“We’re a pretty lean operation as it is,” he said. “But it’s either grow revenue or cut expenses, and we’d likely have to do both if this came to pass, to minimize the pain.”
Preston Prince, executive director of the Fresno Housing Authority, is hoping the proposed budget cuts are just that – a proposal. Trump wants to cut $6 billion from the Department of Housing and Urban Development.
“Why scare people if it’s not going to happen,” Prince said.
HUD provides about 75 percent of the local housing authority’s budget. The other 25 percent comes from other grants and income generated through agency-owned properties.
“We’ve been doing a good job diversifying our portfolio, doing real estate deals, so we are not as dependent on federal dollars,” Prince said.
But the authority has identified three areas of concern: the impact on families currently served, staff and renovation and development projects.
Prince is confident that the agency will be able to protect all of the families currently receiving housing assistance. His peers at other authorities across California may be forced to eliminate families – as many as 15,000 statewide – from programs, he said. Staffing is not expected to change.
The cuts would affect community development block grants and new initiatives such as housing for homeless veterans, Prince said. In that case, the authority would not receive money to repair properties, he said.
Trump’s tax reform is more of a concern. It would affect the Low Income Housing Tax Credit Program, a tool often used by the housing authority to work with private investors on new housing projects. The program was used to build 30 developments throughout Fresno county, bringing in $350 million of private investment, Prince said.
“We’ve been active as a developer in California bringing in new housing from Firebaugh to Reedley, Selma and in Fresno,” Prince said. “Our ability to continue, to provide new housing, is going to be impacted by tax reform and so that makes us nervous. We have a high need for quality, affordable housing throughout California.”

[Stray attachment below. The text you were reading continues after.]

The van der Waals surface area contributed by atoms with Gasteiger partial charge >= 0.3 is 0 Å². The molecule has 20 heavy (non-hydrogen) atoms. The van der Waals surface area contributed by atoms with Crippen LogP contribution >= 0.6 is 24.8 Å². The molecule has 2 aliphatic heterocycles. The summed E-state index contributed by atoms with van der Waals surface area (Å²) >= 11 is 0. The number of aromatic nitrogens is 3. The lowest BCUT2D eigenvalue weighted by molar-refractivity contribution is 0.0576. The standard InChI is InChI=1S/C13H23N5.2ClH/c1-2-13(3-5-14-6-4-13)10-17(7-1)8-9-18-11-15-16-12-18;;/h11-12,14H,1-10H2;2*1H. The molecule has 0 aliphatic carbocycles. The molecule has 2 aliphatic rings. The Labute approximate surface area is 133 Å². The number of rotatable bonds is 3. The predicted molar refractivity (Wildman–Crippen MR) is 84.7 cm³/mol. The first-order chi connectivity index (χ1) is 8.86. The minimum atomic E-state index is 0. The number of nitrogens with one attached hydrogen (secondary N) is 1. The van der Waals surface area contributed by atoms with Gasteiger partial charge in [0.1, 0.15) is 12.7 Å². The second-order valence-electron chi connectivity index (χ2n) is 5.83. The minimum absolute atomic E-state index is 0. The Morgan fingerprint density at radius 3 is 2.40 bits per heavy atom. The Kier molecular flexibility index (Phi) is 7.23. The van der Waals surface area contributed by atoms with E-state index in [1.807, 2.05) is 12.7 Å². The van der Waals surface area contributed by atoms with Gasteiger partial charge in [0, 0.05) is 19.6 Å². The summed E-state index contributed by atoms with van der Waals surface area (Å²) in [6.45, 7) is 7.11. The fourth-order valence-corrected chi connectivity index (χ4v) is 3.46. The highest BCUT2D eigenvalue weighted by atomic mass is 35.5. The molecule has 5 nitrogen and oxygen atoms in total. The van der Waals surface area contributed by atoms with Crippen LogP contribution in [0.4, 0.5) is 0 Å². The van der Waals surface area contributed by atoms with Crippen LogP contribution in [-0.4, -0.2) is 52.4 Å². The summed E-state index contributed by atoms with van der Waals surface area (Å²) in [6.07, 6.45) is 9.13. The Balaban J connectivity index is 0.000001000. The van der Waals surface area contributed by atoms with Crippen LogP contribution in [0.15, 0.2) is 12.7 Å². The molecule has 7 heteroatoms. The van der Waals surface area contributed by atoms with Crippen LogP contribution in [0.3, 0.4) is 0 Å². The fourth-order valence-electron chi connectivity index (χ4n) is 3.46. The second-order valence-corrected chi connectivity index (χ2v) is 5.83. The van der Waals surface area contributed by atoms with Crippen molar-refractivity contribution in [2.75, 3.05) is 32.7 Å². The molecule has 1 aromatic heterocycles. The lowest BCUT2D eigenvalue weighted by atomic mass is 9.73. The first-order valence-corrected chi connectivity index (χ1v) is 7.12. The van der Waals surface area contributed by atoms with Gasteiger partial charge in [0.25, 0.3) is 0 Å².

The Fresno County Department of Public Health relies heavily on direct federal funding sources and funding that passes through the state, said David Pomaville, the Fresno County director of public health. This year, the department will receive approximately $24 million dollars, or 27 percent of its budget, from state and federal funding sources, Pomaville said.
“Critical services provided include tuberculosis control, community wellness, immunizations, childhood lead poisoning investigation, communicable disease control, public health emergency response and preparedness, community nursing programs, and laboratory services,” he said. “We are evaluating the timing and impact to Fresno County on proposed federal budget reductions, but we can conclude that substantial reductions in federal funding for public health programs will impact our ability to continue the work of critical public health prevention and response programs.”
Dr. Ken Bird, Fresno County health officer, said that the department needs a reliable stream of local, state and federal funding to keep the region’s health protected. “Past examples of the dangers of cutbacks in these funds can be seen in the resurgence of tuberculosis in the 1990s and the current surge in congenital syphilis,” he said. “Readiness for such emergent illnesses as Ebola, Zika, and even Legionnaires’ Disease is also critical to this uninterrupted funding.”
Fresno County Sheriff Margaret Mims said it’s a familiar drill – an initial presidential budget that cuts funding for the State Criminal Alien Assistance Program.
Trump’s proposal to cut funds for the county jail to house undocumented immigrants is “no different from the Bush budget or the Obama budget at this point,” Mims said.
“This is where we start writing letters and making our phone calls to our congressmen and our senators asking them to please support putting SCCP money in the budget,” she said.
In 2014-15, Fresno County received only $204,775 from the federal government and last year it increased slightly to $238,532. At one time, in 2008-09, the county got $1.3 million in federal funds for the program.
Staff writers Barbara Anderson, BoNhia Lee and Tim Sheehan contributed to the story.